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CervicalCheck scandal: Woman granted leave to serve personal injuries summons on US clinic

The woman claims that Clinical Pathology Laboratories or its agents were guilty of negligence or breach of duty.

Image: Shutterstock/Iryna Inshyna

ONE OF THE women affected by the CervicalCheck controversy was today in the High Court granted leave to serve a personal injuries summons on an American pathology clinic.

Jacqueline Hopkins, of Carn Ard, Circular Road, Galway, was told by Justice Miriam O’Regan that service of the proceedings could be made out of the jurisdiction on Clinical Pathology Laboratories Limited, of Wall Street, Austin, Texas.

Barrister David Browne, who appeared for Hopkins with Peter McDonnell Solicitors, told the court that Clinical Pathology Laboratories was one of five defendants including the HSE, Quest Diagnostics Inc., Medlab Pathology Limited and Sonic Healthcare (Ireland) Limited, being sued by his client.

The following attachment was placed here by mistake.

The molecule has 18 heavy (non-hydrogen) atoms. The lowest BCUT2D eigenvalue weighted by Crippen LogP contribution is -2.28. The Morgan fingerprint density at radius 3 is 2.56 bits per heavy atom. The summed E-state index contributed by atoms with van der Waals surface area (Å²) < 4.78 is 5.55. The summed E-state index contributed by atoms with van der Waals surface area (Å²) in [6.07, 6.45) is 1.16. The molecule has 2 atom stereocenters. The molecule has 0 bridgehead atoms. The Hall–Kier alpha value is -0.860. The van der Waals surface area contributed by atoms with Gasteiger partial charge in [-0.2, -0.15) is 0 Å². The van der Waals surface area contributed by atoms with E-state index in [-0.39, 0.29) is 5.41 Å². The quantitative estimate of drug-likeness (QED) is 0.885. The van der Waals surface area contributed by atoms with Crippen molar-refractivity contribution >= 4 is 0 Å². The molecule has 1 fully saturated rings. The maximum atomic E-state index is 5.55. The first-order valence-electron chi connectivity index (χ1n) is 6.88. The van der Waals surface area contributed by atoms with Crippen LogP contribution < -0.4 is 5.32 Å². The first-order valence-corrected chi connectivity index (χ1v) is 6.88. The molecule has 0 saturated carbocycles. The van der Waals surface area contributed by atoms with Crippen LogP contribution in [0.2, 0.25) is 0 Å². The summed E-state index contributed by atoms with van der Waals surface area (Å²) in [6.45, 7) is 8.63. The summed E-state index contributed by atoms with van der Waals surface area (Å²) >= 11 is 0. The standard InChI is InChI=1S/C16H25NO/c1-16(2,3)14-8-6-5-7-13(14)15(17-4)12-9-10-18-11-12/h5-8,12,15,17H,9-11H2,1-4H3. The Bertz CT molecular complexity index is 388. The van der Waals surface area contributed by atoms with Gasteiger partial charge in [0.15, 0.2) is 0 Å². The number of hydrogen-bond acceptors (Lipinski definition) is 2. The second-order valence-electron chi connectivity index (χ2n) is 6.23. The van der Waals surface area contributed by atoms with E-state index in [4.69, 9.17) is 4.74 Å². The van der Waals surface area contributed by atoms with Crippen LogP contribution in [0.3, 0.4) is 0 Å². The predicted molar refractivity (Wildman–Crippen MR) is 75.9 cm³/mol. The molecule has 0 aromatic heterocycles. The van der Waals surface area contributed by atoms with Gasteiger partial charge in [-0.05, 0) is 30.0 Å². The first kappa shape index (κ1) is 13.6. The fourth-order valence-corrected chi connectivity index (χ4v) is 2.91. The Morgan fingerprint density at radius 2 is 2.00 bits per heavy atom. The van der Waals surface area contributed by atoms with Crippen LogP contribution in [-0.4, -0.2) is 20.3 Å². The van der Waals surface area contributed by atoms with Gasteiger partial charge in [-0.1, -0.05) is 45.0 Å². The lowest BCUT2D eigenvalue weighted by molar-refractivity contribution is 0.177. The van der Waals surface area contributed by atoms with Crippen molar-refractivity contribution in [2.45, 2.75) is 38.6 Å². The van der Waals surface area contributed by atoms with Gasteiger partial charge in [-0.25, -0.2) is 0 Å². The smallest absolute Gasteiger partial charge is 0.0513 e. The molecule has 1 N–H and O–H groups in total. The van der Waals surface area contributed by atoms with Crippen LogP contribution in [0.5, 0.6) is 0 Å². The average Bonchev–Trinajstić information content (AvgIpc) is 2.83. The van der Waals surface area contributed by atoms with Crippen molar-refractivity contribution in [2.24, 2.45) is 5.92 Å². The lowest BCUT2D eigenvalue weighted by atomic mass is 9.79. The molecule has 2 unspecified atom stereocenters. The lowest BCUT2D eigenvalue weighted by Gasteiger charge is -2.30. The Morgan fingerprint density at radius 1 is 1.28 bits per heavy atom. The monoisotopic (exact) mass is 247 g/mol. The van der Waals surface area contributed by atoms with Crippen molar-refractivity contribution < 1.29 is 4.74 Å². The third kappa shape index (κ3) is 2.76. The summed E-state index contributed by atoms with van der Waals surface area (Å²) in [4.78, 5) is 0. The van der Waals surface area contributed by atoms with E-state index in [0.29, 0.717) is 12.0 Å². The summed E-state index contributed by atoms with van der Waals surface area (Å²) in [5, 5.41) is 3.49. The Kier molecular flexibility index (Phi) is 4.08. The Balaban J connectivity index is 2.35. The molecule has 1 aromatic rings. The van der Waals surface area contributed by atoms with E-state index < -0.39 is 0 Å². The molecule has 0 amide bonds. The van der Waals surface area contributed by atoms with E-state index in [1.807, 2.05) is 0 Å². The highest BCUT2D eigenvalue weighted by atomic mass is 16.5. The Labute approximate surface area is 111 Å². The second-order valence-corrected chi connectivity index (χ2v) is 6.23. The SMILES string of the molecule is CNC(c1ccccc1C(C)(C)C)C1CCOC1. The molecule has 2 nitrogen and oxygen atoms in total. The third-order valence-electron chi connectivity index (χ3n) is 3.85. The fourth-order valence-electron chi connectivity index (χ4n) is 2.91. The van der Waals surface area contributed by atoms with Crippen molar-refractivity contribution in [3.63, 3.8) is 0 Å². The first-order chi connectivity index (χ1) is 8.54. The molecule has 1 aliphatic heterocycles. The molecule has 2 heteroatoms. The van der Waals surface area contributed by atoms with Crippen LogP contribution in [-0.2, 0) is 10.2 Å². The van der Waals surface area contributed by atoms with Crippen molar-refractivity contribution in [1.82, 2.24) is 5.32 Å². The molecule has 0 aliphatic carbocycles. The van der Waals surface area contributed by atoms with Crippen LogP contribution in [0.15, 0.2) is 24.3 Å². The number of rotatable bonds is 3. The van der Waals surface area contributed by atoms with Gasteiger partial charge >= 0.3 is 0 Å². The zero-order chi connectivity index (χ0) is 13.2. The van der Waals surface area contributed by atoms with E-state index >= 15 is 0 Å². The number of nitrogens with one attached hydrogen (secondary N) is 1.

Her solicitor Peter McDonnell in an affidavit stated that in April 2009 Hopkins had a smear test carried out under CervicalCheck, the National Cervical Screening Programme, as a result of which she had in 2010 undergone a full hysterectomy for a micro invasive cervical carcinoma.

McDonnell, whose company operates out of Capel Building, Mary’s Abbey, Dublin, told the court Hopkins had undergone further smear tests in January 2011 and in February 2012 both of which had been analysed by Clinical Pathology Laboratories Limited.

He said Hopkins claims that Clinical Pathology Laboratories or its agents were guilty of negligence or breach of duty in having failed to prescribe a correct course of treatment and his legal firm believed that Hopkins had a good cause of action against the laboratory and each of the other four defendants.

Judge O’Regan granted Hopkins’ legal team liberty to issue and serve a personal injuries summons on Clinical Pathology Laboratories Limited at its Austin, Texas, headquarters and allowed the company 35 days to enter an appearance.

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Ray Managh

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